Taking the State Papers, and the Statute Book of Scotland, in fair construction, together, they prove the previous conspiracy of Maitland, Bothwell, and Morton, for the murder of Darnley; and the subsequent convictions of those three guilty men, for the commission of the fact. But, those three criminals acted, merely, as the partizans of Murray, who assented to the plot, and profited from its result. The guilt of those four criminals evinces the Queen’s innocence; as her fortune was involved in the fate of her husband; and her dethronement, by Morton, and Maitland, with their associates, ended in the necessary effect of elevating Murray to the vice-regal chair. Bothwell acted with those guilty men, as a complotter, from the commencement of the conspiracy, till the moment of the Queen’s dethronement, when he was made the victim of their crimes: By thus acting with those conspirators, as their cat’s-paw, he did not act with the Queen, as her paramour: When he had performed the murder, under their direction, and they had given him the Queen in marriage, as the reward, the conspirators dismissed Bothwell, from their counsels, and actions: He was no longer useful to them; they easily dethroned the Queen; by thus connecting her with the guilty fate of the victim of their villainy.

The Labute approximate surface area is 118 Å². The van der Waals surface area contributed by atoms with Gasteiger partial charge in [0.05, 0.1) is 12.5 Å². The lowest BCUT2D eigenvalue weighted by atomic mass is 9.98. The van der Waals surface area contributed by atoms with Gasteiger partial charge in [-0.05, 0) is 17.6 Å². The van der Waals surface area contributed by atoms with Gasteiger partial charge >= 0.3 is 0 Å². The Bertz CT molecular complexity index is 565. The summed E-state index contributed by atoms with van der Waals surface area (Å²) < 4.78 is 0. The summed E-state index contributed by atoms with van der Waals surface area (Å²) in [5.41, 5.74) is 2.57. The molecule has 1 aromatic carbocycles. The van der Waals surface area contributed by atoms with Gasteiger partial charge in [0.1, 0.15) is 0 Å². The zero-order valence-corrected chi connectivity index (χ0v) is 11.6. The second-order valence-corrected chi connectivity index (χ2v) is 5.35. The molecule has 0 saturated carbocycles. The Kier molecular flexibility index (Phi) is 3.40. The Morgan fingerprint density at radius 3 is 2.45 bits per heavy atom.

Murray’s whole life was a continued plot, whose constant object was the Queen’s sceptre. The epoch of this great conspiracy was Michaelmas 1566, when Murray gained Bothwell to his purpose: The conspiracy was matured in Craigmillar castle, when the Queen refused to be divorced, from Darnley, in Murray’s presence: The conspiracy was accomplished, when the Queen was dethroned, and Murray was placed in her chair. When Murray left Edinburgh, for London, and Paris, he previously knew, as well what had happened to Darnley, as what was to happen to the Queen, from their continued efforts. The conspirators corresponded with Murray, at Paris, by the agency of Cecil, who, also, knew the secret of the Queen’s dethronement, and contributed to Murray’s return. The Queen’s sceptre was now placed in Murray’s hands, by the conspirators, and not by her, who was compelled, to resign it, by those conspirators, who were the mere agents of Murray. From the middle of August, when he returned, till the middle of December, when the Parliament legalized his power, Murray, acted, merely, under the conspirator’s authority. By thus receiving the regency, from the conspirators, and acting, as Regent, under their appointment, he constituted himself to be the chief conspirator, by taking up the conspiracy, where Morton, and the other complotters, laid it down. But, by thus acquiring all the benefits of the conspiracy, Murray, also, assumed the whole guilt of this atrocious plot, with its criminal adjuncts. When the violence of insurrection was laid down, by Morton, and the semblance of legality was assumed, by Murray as regent, he incidentally, took upon himself the burden of finding legal justification, for very illegal actions: And Murray received, from Morton, the boxful of supposititious letters, sonnets, promises of marriage, which the Queen, who was reconciled to her husband, was said to have conveyed to Bothwell, who, being a conspirator, had never once acted, as a paramour.